Pitzer College v. Indian Harbor Ins. Co.
Year 2017
Court California Supreme Court
Case Number S239510
  • Notice-prejudice
  • California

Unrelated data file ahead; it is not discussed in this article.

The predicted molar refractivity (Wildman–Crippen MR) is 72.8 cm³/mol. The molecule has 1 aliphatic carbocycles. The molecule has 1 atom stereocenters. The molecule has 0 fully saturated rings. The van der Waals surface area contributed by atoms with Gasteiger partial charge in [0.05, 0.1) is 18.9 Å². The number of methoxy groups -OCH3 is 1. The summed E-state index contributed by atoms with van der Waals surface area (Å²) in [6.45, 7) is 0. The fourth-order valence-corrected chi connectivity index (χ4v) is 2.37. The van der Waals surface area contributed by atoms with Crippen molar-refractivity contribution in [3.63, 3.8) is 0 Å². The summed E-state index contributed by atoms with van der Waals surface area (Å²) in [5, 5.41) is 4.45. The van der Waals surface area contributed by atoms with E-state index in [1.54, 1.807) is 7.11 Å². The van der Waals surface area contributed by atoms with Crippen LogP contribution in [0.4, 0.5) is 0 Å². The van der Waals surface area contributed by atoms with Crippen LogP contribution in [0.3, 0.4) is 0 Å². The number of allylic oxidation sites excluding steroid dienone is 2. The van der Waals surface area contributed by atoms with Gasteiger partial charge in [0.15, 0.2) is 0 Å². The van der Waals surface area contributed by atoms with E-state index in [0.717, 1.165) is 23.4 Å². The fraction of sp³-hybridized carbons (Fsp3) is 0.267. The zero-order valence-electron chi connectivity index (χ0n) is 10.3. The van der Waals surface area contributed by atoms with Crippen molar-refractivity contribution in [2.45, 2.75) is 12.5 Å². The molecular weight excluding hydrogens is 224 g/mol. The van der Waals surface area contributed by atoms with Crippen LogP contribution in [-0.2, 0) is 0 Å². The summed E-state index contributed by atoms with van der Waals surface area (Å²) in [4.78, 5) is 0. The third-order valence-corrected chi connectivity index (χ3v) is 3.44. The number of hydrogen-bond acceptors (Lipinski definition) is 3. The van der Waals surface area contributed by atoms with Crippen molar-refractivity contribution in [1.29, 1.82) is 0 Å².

The notice prejudice rule protects policyholders from undue forfeiture of benefits when they fail to report a claim within the applicable insurance policy’s deadline. California’s notice-prejudice rule allows a policyholder to file a claim after the reporting deadline if it can show that the late notice did not result in any prejudice to the insurance company. However, under New York law, an insurance company need not demonstrate actual prejudice to deny coverage for a late-reported claim. UP argued that where a policy issued to a California policyholder contains a choice of law provision applying less-favorable New York law, California’s law should prevail. Related, a consent provision in a first-party policy should also be subject to California’s notice prejudice rule. Unlike a third party claim, there is no risk of collusion between the policyholder and a third-party claimant where a settlement is reached without the insurer’s consent, nor does the insurer lose the right to control the defense. UPdate: The Supreme Court of California agreed with UP that (1) the notice-prejudice rule is a fundamental policy of the state, and that (2) the notice-prejudice rule should be applied to the consent provision in this case. UP’s breif was cited – opinion and brief below.